Here is a sampling of the some of the plantings used in this garden:

[ ] For fragrance: uddii viburnum, Carlesii vibrumum, blue mist shrub, Miss Kim lilac, catmint, bee balm, meadowsweet, butterfly bush, honeysuckle, lavender, sweet woodruff, astilbe, Virginia sweetspire, summersweet, fragrant hosta, creeping thyme, oregano, lemon thyme and lemon balm.

[ ] For texture: Hinoki cypress, doublefile viburnum, leatherleaf viburnum, fountain grass, maiden grass, Elijah blue fescue, lamb’s ear, sedum, hillcreeper pine and fern Mullien.

[ ] For both: rosemary arp, santolina, wooly thyme and sage.

— B.Z.

In these raised spaces, we ended up using a range of plants selected for texture or scent or both (for details, see the sidebar at right). We staged and arranged each to provide subtly shifting experiences for those lingering on the pathways.

Once on site with a solid game plan, the first thing we did was to remove an existing garden and pond that were decidedly not accessible to the handicapped or visually impaired. A wet spring made for muddy work as we removed old timbers, plantings and a concrete pond. The pond’s shell wouldn’t hold water and wasn’t salvageable, but it was still strong enough that we needed a jackhammer to break it up.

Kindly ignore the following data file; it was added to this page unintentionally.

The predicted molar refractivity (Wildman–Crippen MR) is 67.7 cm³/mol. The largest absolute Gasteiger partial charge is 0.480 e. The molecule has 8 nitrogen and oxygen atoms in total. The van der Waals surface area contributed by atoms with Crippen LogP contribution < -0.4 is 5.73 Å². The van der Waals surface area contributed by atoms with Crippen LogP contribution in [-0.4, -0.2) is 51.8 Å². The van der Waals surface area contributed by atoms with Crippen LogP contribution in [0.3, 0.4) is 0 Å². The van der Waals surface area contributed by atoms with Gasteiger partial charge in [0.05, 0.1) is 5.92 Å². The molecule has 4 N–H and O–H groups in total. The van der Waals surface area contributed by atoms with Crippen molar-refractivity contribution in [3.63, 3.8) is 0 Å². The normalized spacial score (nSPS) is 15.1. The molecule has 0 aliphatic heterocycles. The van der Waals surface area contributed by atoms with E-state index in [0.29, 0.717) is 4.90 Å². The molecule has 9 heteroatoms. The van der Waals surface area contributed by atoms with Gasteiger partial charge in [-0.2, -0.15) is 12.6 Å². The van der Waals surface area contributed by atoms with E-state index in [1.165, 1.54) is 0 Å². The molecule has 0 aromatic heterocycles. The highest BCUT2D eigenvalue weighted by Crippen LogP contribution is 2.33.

Once the site had been cleared, we graded the area with a new set of contours and began the work of laying out the walls and watershapes.

The waterfall is the garden’s centerpiece. It drops about 18 inches from a concealed point of origin, and then cascades down another 24 inches over a flat slab stone and on into a stream. We didn’t have a great deal of space to play with, so the stone structures aren’t particularly elaborate. Instead, we focused on sound and touch and on crafting a waterfeature scaled to its surroundings.

The Thick of Things

At the point where the waterfall drops a final 24 inches into the creek, we originally set up a wooden bridge to cross the water. That bridge, however, proved to be temporary and actually became a form for the concrete bridge with which it was replaced.

This more permanent and stable structure had a couple of advantages: First, we were able to imprint it with various animal tracks as it traverses the four-foot-wide stream, enhancing both the visual and tactile experiences; second, we set it up right up against the waterfall, enabling people in wheelchairs to put their hands directly in the falling water.

— B.Z.

The stream runs across a walkway and into a pond positioned near the building. The pond is 12 inches deep – sufficient to support water plants, but not deep enough to pose dangers to any children who might end up playing in what is, after all, a public garden. As an added safety measure, the pond itself is set about three feet back from the edge of the pathway to avoid accidental immersions of those in wheelchairs.